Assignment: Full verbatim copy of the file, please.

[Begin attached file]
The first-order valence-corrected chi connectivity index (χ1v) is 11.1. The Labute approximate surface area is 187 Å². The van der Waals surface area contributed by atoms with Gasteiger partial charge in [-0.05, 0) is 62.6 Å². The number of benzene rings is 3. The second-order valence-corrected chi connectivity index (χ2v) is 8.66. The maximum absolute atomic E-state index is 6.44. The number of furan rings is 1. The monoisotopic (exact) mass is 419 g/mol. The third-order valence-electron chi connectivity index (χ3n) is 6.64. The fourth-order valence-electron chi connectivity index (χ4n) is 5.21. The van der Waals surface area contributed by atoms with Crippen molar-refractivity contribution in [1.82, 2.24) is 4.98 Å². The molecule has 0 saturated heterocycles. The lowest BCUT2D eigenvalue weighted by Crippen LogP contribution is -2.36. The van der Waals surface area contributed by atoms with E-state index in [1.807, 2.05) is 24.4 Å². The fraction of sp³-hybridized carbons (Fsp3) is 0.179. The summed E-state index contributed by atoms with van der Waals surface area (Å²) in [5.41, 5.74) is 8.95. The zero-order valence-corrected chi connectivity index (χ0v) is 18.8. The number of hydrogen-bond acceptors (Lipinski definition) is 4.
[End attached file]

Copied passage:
The first-order valence-corrected chi connectivity index (χ1v) is 11.1. The Labute approximate surface area is 187 Å². The van der Waals surface area contributed by atoms with Gasteiger partial charge in [-0.05, 0) is 62.6 Å². The number of benzene rings is 3. The second-order valence-corrected chi connectivity index (χ2v) is 8.66. The maximum absolute atomic E-state index is 6.44. The number of furan rings is 1. The monoisotopic (exact) mass is 419 g/mol. The third-order valence-electron chi connectivity index (χ3n) is 6.64. The fourth-order valence-electron chi connectivity index (χ4n) is 5.21. The van der Waals surface area contributed by atoms with Crippen molar-refractivity contribution in [1.82, 2.24) is 4.98 Å². The molecule has 0 saturated heterocycles. The lowest BCUT2D eigenvalue weighted by Crippen LogP contribution is -2.36. The van der Waals surface area contributed by atoms with E-state index in [1.807, 2.05) is 24.4 Å². The fraction of sp³-hybridized carbons (Fsp3) is 0.179. The summed E-state index contributed by atoms with van der Waals surface area (Å²) in [5.41, 5.74) is 8.95. The zero-order valence-corrected chi connectivity index (χ0v) is 18.8. The number of hydrogen-bond acceptors (Lipinski definition) is 4.